History Buffs and Hipsters Will Love this Mob Hangout-Turned-Designer Shop

Alexandra Mondalek
A look at the front of Canon NYC, located at 150 Sullivan St. (Photo: Courtesy of Canon)
A look at the front of Canon NYC, located at 150 Sullivan St. (Photo: Courtesy of Canon)

There’s a lot of history in New York’s SoHo neighborhood, if you’re looking for it. For Stacia Canon, owner of the Canon NYC store at 150 Sullivan St., that history is personal as much as it is part of her business.

Canon’s grandparents were married across the street from her store in the 1930s, and each grew up in the neighborhood. The basketball court on MacDougal and Houston used to be the site of her family’s theater, before the city bought the property to expand a subway line.

Despite her family’s roots in the neighborhood, there was a lot Canon learned after she opened her store in March. The “old-school Italians” still run the neighborhood, Canon says. Her neighbors pop into her store to tell her so.

SoHo’s Thompson-Sullivan Historic District, where the Canon NYC store lives, was home to plenty of mafia outposts. The last of the mob strongholds closed in 2011, then was converted into the Sullivan Street Tea and Spice Co. And Canon’s eponymously named storefront today was a mobster hotspot-cum-speakeasy during Prohibition, once upon a time. Through a window, you can see the basement staircase that served as the getaway route when cops busted the bar.

With NYC’s retail diminution in an age of high rents and ecommerce, (there’s a “retail space for rent” sign on nearly every city block), it’s a brave venture to open a business, especially without the resources a big-name retailer might have. Canon says she’s been planning her store opening for over a year and had to order her clothes before even moving into her new location. What’s more, she didn’t have any shopper data to study before placing her orders; she had to trust her gut on which designers to bring into the store, a risk that may pay off. Or not.

Before you open, you’re committed to buying things for the next season, and I haven’t yet established what my customers want,” Canon says. “Come September, I’ll be looking at reports. But it’s more than that, I can walk in here and see what sold, and I’m here a lot. I see what people are responding to, I see how the brands fit.”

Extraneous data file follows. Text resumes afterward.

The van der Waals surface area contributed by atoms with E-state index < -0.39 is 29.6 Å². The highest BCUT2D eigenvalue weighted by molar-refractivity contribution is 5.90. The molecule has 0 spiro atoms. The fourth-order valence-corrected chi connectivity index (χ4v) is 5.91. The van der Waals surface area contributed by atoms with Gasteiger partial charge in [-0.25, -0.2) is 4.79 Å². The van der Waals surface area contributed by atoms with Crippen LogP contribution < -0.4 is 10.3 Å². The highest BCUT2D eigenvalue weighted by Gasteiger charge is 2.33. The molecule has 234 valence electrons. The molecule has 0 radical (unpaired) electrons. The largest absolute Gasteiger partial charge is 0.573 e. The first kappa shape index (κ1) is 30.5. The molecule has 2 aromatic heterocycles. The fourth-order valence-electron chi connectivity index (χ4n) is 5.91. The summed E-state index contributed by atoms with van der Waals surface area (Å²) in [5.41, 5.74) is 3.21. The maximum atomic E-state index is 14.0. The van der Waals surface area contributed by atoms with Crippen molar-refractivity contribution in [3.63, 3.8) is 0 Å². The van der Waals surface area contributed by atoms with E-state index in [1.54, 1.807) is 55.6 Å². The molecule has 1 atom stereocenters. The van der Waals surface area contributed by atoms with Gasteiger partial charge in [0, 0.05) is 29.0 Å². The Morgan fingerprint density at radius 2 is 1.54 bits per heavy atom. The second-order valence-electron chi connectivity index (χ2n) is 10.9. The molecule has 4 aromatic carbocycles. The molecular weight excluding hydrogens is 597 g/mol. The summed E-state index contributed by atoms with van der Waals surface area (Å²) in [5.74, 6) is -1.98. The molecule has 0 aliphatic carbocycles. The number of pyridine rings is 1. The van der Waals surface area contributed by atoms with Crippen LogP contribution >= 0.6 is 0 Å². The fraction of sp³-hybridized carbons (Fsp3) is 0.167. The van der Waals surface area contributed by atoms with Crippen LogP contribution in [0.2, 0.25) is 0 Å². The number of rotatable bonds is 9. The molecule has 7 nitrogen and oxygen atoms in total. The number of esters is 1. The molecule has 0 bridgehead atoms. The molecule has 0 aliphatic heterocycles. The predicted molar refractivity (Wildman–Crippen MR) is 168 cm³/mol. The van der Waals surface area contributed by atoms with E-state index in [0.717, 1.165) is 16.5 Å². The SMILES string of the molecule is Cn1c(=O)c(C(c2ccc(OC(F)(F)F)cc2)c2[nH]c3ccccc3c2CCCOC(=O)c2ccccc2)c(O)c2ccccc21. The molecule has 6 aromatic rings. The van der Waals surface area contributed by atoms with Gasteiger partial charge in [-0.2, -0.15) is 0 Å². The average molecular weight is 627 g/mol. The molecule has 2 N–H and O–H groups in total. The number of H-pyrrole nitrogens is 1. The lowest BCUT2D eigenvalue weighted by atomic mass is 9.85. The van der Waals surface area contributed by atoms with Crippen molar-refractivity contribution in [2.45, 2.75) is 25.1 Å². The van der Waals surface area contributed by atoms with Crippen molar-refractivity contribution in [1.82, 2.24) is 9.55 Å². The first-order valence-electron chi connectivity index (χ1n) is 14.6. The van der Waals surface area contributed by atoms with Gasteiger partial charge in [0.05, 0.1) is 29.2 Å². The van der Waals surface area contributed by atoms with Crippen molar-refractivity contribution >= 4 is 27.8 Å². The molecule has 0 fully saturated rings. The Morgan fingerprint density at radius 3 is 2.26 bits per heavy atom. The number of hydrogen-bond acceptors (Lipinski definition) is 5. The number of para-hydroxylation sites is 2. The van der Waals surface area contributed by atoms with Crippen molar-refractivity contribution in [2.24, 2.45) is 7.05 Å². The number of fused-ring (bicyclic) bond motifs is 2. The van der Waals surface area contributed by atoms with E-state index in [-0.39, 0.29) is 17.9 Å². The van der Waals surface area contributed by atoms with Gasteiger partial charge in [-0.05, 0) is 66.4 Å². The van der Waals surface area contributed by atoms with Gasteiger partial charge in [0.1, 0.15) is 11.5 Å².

Colors of Canon #clubcanon ????⚪️???? #wonderanatomie #markuslupfer

A post shared by CANON NYC (@canon_nyc) on Feb 26, 2017 at 9:57am PST

But this wouldn’t be the 45-year-old retail veteran’s first time opening a shop in Manhattan. Canon previously owned the store Dernier Cri (which closed in 2008) in the Meatpacking District, and built a reputation for being among the first to stock designers like Isabel Marant.

As fondly as Canon reminisces about her Dernier Cri days, she’s eager to look toward the future, hoping it brings with it success for Canon NYC. After a near 10-year-long hiatus from being a store owner during which Canon worked briefly for an ecommerce startup, she says she’s excited to work in her own space again.

And as Canon has grown up, her aesthetic has, too — the vibe at the Canon NYC store is “more refined” than the rocker-girl outfits that filled Dernier Cri. Gone are the “pierced-heart pendants, patent leather Nina Peter gloves, eccentric Ostwald Helgason multi-suspendered skirts.”

Instead, there’s a Wonder Anatomie bomber jacket that looks like the wearable version of a Firecracker popsicle (from Bangkok); an Anita Bilardi metallic sack (Korea); silver foil shorts from JT by Jessica Trosman (Argentina). And if you want to know the detailed stories about how Canon found each of the designers she’s stocked, just ask her.

Canon’s carefully curated inventory holds roughly 25 designers for her first season, a roster she says she plans to cut to roughly 20 by the fall. It’s clear that while Canon’s aesthetic has shifted, her commitment to authentic, fashion-first designers — not the “mass-produced” things you’d find elsewhere in SoHo, say a few blocks east on Broadway — hasn’t.

“This store isn’t about, ‘Oh, pencil skirts are big, so we’re going to buy more pencil skirts.’ That’s something for a Neiman Marcus to do; That’s not something for me. I have a different customer. It’s all very unique.”

And so the clothes, like the people who wear them, all have their unique stories indeed.

Read more from Yahoo Style + Beauty:

Follow us on Instagram, Facebook, and Pinterest for nonstop inspiration delivered fresh to your feed, every day. For Twitter updates, follow @YahooStyle and @YahooBeauty.

Alexandra Mondalek is a writer for Yahoo Style + Beauty. Follow her on Twitter @amondalek.